The new flu virus that has exploded onto the global radar is already showing signs that it is adapting to mammals, suggesting what was once a bird virus is now probably spreading in a mammalian host, an influenza expert said Tuesday.
And while it’s not clear what that mammalian host is, the two most obvious choices are pigs or humans, said Dr. Richard Webby, head of the World Health Organization’s influenza collaborating centre at St. Jude Children’s Research Hospital in Memphis, Tenn.
“I think that’s what’s concerning about this …This thing doesn’t any longer look like a poultry virus,” Webby, a swine flu expert, said in an interview.
“It really looks to me like it’s adapted in a mammalian host somewhere.”
Israeli warplanes struck targets early Wednesday in the Gaza Strip in response to rocket fire toward southern Israel, the first air strikes launched by Israel since an informal cease-fire ended eight days of cross-border fighting between Israel and Hamas-ruled Gaza.
An Israeli military statement issued Wednesday said its planes targeted “two extensive terror sites” with “accurate hits.” Palestinian officials said no one was hurt in the air strikes and no damage was reported in northern Gaza.
The air raids followed the third successful rocket attack on Israel since the November cease-fire. The military reported that Gaza militants on Tuesday fired at least one rocket toward southern Israel. No one was hurt and no damage was caused. The attack was the first since rockets were fired during President Barack Obama’s visit to Israel two weeks ago.
Just one day after police in Cambridgeshire, England announced a manhunt for a 7 foot, 3 inch man and a woman with a “distinctive” face tattoo (both wanted for questioning in a murder case), authorities reported they have managed to find them. Imagine that. How did they do it so quickly? Just great detective work, I guess.
Detective Chief Inspector Martin Brunning said in his initial statement Monday that the suspects, 47-year-old Gary Stretch, whose last name is perfect, and 30-year-old Joanna Dennehy, whose last name should, according to the constraints of this story, be “Facetattoo,” were “very recognizable – even more so if they are together.”
This kicked off what were likely a tense few hours for every platonic best friend duo consisting of one (1) giant man and one (1) woman with “a distinctive green tattoo on her right cheek,” who hadn’t stabbed a man and dumped him in a ditch by a major road over Easter weekend.
James Holmes death penalty decision: ‘I want to watch him die’ say victims of Colorado theater shooting | Mail Online
The prosecutor’s decision today to seek the death penalty for Dark Knight ‘killer’ James Holmes has been applauded by victims and friends of victims who say they want to watch him die.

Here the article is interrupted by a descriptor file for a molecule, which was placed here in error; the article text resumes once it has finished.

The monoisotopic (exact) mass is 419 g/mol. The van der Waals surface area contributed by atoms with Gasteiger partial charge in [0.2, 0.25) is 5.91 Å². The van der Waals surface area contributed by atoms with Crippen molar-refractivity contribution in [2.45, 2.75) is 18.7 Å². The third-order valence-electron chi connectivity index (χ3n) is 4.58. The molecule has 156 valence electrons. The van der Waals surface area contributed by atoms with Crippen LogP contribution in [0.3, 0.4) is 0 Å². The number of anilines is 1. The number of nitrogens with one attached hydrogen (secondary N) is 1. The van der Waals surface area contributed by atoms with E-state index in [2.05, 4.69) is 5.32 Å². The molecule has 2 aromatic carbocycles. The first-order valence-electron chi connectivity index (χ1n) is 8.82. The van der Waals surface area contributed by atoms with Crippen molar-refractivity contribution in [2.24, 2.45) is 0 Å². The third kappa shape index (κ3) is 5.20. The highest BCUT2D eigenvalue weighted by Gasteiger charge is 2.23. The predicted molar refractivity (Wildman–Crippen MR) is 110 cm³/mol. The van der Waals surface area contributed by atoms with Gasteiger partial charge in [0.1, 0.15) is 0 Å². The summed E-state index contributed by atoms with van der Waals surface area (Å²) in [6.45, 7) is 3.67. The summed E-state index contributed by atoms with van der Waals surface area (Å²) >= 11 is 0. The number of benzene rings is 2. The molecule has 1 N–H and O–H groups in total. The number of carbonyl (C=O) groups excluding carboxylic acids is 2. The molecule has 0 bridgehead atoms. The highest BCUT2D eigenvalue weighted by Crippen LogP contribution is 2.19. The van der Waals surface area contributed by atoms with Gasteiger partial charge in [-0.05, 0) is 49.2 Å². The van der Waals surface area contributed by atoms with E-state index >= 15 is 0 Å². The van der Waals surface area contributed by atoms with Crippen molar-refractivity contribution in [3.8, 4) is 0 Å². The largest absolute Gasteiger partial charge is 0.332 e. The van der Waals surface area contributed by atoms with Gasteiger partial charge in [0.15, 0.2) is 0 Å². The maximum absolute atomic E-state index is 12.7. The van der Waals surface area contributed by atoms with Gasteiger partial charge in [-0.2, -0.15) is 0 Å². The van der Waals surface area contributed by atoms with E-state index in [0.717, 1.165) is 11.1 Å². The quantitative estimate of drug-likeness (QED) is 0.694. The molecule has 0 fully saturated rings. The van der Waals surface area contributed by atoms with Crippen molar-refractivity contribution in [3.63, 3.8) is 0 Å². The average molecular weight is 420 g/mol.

One friend of Holmes’ 12 victims even said he wants to watch the alleged killer die.
‘I don’t know if it’s painful. I want him dead. I just want to be there in the room when he dies,’ Bryan Beard told ABC outside the Colorado courthouse. ‘He took one of my friends from this Earth. Death equals death.’
Beard’s close friend Alex Sullivan was one of the 12 people killed in the shooting on July 20 last year. It was his 27th birthday.
The founder of the once-renegade movie site, who earned the admiration of Peter Jackson and Steve Jobs, is struggling for money and relevance in the wild media landscape he helped to create.
This story first appeared in the April 5 issue of The Hollywood Reporter  magazine.
It was July 2012, and Harry Knowles was working up a sweat. Eighteen months earlier, the creator-owner-figurehead of Ain’t It Cool News collapsed and had back surgery to treat the effects of spinal stenosis, a chronic condition stemming in part from a 1996 fall that left him intermittently reliant on a wheelchair. So now he was walking on a treadmill at a clinic near his Austin home as part of his physical therapy.
His phone rang. Still trudging, Knowles answered. It was Roland De Noie, his business manager.
“I really f—ed up,” said De Noie in a panic. “It’s all my fault.” He had discovered that Ain’t It Cool News — the website Knowles started in his Texas bedroom that grew to be the scourge of Hollywood, redefined the nature and pace of entertainment journalism and turned an overweight, ginger-haired self-diagnosed movie nerd into the face of a geek nation on the rise — owed about $300,000 in unpaid taxes. While Ain’t It Cool News had been making $700,000 a year in gross advertising revenue at its height in the early- to mid-2000s, that had dipped to the low-six figures by 2012. The business had no cash reserves and no way to pay the bills. Its bank account had been seized. “We’re not going to be able to get out of this one,” said De Noie.
Knowles tried to get his childhood friend to explain, but there was no simple answer. It was the advertising slowdown or bad business practices or horrible decisions or a combination of all three. But the fact remained that Ain’t It Cool News was bleeding out.